In response to compliance challenges, 20% of General Counsel report looking at external counsel for support. Mark Erdelyi of Yettel Hungary says they also involve external lawyers in areas of risk much more than in other legal fields: “All outgoing markcom materials are reviewed by us, and the large marketing communication campaigns are reviewed by not just our legal team, but an external legal committee, which consist of three lawyers from different firms.” Adam Brzezinski of MoneyGram says they “engaged an external DPO provided by a reputable law firm to help with strengthening the privacy program and to ensure it is regularly tested and revisited.” Speaking of the arrangement, he adds: “I am super happy as this ensures lack of conflict of interest between the DPO’s role and privacy operational work that is being done by the in-house team. We are being regularly audited, which helps identify risk and address them accordingly.”
Instead of looking outward, 16% of General Counsel choose to either strengthen or focus their in-house teams to adjust to perceived risks.
“A step we will need to consider is the designation of a dedicated compliance officer,” says Marta Ziolkowska-Nasinska of Fererro. “The responsibility of such a person would be to implement or verify existing compliance regulations, conduct internal investigations and audits of the implemented compliance procedures, and provide internal training. Currently, the compliance function in companies is occupied either by a lawyer and exists within the legal department or there is a separate risk and compliance department including professionals from various professions, as is the case of bigger and more regulated sectors (i.e. banking). After implementation of the [amendment to the Act on the Liability of Collective Entities for Criminal Offences], we will surely observe the evolution of this function in Poland as we did in the case of data protection officers a few years ago.”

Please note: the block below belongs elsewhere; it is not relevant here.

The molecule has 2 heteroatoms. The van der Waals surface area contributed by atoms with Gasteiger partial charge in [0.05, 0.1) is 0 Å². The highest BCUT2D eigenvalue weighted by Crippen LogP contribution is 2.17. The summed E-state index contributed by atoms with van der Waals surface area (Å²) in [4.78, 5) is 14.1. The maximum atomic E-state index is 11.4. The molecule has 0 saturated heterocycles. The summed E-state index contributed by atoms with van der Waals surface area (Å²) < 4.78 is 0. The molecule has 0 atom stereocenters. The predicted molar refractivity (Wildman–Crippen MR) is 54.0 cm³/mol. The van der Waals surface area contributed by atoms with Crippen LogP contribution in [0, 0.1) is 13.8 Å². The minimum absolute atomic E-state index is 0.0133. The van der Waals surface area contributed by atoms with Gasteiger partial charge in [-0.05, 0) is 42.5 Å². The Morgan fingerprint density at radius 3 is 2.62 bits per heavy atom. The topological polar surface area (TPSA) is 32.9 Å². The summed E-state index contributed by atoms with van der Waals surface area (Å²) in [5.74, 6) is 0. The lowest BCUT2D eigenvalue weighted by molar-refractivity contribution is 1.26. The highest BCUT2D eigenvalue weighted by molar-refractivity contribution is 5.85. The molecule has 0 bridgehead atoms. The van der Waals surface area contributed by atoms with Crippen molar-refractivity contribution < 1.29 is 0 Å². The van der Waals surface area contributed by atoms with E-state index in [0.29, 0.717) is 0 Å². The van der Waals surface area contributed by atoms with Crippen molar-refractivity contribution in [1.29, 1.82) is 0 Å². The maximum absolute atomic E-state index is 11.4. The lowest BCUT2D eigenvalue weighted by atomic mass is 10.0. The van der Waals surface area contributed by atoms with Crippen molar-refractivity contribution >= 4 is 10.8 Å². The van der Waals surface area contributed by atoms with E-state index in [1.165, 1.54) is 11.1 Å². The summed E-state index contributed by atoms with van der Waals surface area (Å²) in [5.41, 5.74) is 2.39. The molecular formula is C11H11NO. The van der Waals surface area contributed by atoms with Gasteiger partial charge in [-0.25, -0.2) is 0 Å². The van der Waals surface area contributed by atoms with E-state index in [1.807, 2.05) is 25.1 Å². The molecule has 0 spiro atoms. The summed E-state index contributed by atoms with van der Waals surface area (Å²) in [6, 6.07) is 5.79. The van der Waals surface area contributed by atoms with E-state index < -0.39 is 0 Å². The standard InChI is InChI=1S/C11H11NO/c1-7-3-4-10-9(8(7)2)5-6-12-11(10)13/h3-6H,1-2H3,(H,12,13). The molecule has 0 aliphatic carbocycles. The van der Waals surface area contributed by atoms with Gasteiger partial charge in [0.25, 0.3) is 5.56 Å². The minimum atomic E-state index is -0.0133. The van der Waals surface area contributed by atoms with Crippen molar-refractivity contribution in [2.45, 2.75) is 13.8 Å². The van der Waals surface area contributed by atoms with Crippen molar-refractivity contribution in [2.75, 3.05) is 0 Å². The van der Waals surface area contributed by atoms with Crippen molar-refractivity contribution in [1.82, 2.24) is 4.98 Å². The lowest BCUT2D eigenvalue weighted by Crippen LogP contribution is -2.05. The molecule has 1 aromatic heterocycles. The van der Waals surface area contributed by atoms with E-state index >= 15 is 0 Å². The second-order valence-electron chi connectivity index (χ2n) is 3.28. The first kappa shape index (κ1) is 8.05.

Looking out and looking in are, at the same time, not mutually exclusive. Erdelyi, who spoke about externalizing high-risk areas, also mentions his company’s “Competition Law Competence Center, which was established in the legal team whereby only its members, 2-3 lawyers having relevant expertise may provide competition law advice. And, always, at least 2 lawyers shall confirm legal standpoint on less obvious cases.”
Turn to Tech
4% of GCs report having turned to technology solutions. Toth, who stressed the importance of training, had to deliver them online during the pandemic, and she did this “within a frame of the Moodle training platform that we created and set up with IT colleagues.”
Similarly, Christian Blatchford of Energo Pro says that “specifically in relation to our group ABC/AML policy, we are working on the implementation of a new software solution that will address training,” but also “the delivery of reports and requests for gifts and hospitality as well as a whistle-blowing function.”
Nurturing a Culture of Compliance
Educate, Educate, Educate Some More
“Training and communication are the most effective tools to spread a culture of compliance and ensure that the company employees understand and apply the company rules and ethical values into their daily work,” says Deniz Sanli of American Gaming Systems. 63% of General Counsel mention internal training as a critical component of nurturing a culture of compliance.
Marta Ziolkowska-Nasinska of Fererro says they “invest a significant amount of time in communicating legal matters (i.e., alerts, newsletters) and providing internal training to raise awareness among employees to decrease legal risk and ensure compliance. We adopt yearly training programs where we refresh key topics (e.g., corporate governance, contract management, antitrust, anti-bribery, dawn raids), but also introduce new ones, subject to current business needs (i.e., the liability of board members and managers, whistleblowing).”